The waxing Moon is getting brighter in the evening sky and this makes it more difficult to see Comet C/2020 F3 (NEOWISE). In fact, I was unable to see it with the unaided eye but both binoculars and long-exposure photographs easily brought out the comet.
On the other hand, the presence of the first-quarter Moon illuminates the inner canyon while the comet is faintly visible above.
The image is a composite. The first image is on a fixed tripod to get a sharp result of the moonlit canyon. The second image is on a tracker to get sharp points for the stars and comet. The two images are then combined. Camera settings are 24mm, ƒ/4, 120 seconds, ISO 400.
As a bonus, a late evening thunderstorm developed just west of Page and moved to the northeast while producing a lot of lightning. Although no cloud-to-ground strokes were noted, the lightning easily illuminated the cloud from the inside.
Comet C/2020 F3 (NEOWISE) remains visible in the northwest sky after sunset. It is slowly diminishing in brightness (current estimated magnitude of +2.8) and the waxing crescent Moon is making it harder to see the fainter portions of the tail.
These images overlook Grand Canyon and show the comet above the North Rim and Kaibab Plateau.
The comet continues to climb higher in the northwestern sky after sunset and the tail now stretches across 20–25° of sky. Clouds the past few days have thwarted my efforts to get images but I got a lucky break in the clouds last night (21 July 2020). I had to do a bit of last-minute changes for a location and found myself at the Cultural Park in Sedona, Arizona. I was not alone. There were several groups of people enjoying the cometary show.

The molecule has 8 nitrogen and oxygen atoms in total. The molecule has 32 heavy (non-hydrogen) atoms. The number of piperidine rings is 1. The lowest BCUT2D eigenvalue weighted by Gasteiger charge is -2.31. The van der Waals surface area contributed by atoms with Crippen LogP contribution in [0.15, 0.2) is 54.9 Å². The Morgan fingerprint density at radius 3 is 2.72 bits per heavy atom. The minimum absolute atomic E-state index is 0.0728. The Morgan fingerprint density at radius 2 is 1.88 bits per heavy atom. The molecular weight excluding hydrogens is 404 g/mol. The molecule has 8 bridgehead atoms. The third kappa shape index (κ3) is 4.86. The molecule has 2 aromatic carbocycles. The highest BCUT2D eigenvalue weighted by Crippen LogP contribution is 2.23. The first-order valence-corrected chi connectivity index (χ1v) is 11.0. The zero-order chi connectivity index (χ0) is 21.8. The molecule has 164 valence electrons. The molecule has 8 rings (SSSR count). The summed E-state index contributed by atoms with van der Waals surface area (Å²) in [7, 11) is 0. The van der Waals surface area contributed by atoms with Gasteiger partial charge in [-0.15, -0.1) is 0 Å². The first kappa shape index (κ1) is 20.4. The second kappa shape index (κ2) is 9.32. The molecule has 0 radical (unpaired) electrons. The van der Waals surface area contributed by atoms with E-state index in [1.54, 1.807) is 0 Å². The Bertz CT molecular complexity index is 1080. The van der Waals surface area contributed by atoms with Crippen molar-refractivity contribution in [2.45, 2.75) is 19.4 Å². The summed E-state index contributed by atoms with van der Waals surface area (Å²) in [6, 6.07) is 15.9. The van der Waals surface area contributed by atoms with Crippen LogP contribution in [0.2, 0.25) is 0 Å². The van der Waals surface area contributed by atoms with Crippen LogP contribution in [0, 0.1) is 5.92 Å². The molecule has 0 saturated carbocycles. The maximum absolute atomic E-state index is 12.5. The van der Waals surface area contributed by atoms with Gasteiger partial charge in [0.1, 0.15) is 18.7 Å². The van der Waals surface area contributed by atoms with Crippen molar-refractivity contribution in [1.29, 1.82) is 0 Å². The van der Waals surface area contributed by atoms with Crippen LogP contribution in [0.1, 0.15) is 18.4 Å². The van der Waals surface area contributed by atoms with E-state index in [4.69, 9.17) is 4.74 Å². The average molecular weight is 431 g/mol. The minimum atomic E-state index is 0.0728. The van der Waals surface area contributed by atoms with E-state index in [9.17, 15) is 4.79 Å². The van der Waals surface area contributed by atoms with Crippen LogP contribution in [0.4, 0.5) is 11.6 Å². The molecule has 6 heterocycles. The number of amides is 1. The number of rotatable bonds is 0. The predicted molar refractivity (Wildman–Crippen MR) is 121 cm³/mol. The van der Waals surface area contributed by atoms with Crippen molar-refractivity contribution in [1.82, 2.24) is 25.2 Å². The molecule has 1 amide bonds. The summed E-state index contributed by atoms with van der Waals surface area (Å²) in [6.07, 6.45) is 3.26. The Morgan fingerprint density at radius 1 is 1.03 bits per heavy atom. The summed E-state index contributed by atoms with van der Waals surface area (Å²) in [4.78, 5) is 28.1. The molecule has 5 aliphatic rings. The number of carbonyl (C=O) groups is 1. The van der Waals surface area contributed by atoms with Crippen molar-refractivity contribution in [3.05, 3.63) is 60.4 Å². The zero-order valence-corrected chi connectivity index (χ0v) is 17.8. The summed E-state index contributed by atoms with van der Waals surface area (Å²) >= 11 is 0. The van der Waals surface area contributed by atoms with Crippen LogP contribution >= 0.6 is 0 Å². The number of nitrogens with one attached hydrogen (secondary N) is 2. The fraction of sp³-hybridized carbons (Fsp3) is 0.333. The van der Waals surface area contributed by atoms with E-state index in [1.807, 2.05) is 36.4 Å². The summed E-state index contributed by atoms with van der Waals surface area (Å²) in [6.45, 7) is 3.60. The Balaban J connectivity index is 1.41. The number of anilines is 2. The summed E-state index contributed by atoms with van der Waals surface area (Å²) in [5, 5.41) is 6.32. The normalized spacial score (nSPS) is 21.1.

The image was taken with a Nikon 85mm lens, ƒ/2.8, and ISO 400. Four images of 120 seconds were stacked using Deep Sky Stacker. Post processing was done in Lightroom.
Notable in the image are the thin ion trail and the brighter and wider dust trail. Visible in the dust trail are striae, also known as synchronic bands. There are also some minor undulations in the ion tail.
The comet continues to rise higher in the northwestern sky after sunset. It is now in a position so that I can get reflections of the comet in water at the same time that the comet is above the San Francisco Peaks. So I worked out the geometry and set up on Ashurst Lake, southeast of Flagstaff.
It didn’t work out for a couple of reasons. There was too much wind and the surface of the water remained ruffled rather than smooth. And then, as the comet was sinking lower in the sky and the winds began to diminsh clouds developed.
So, I’ll have to try this one again when I get better conditions.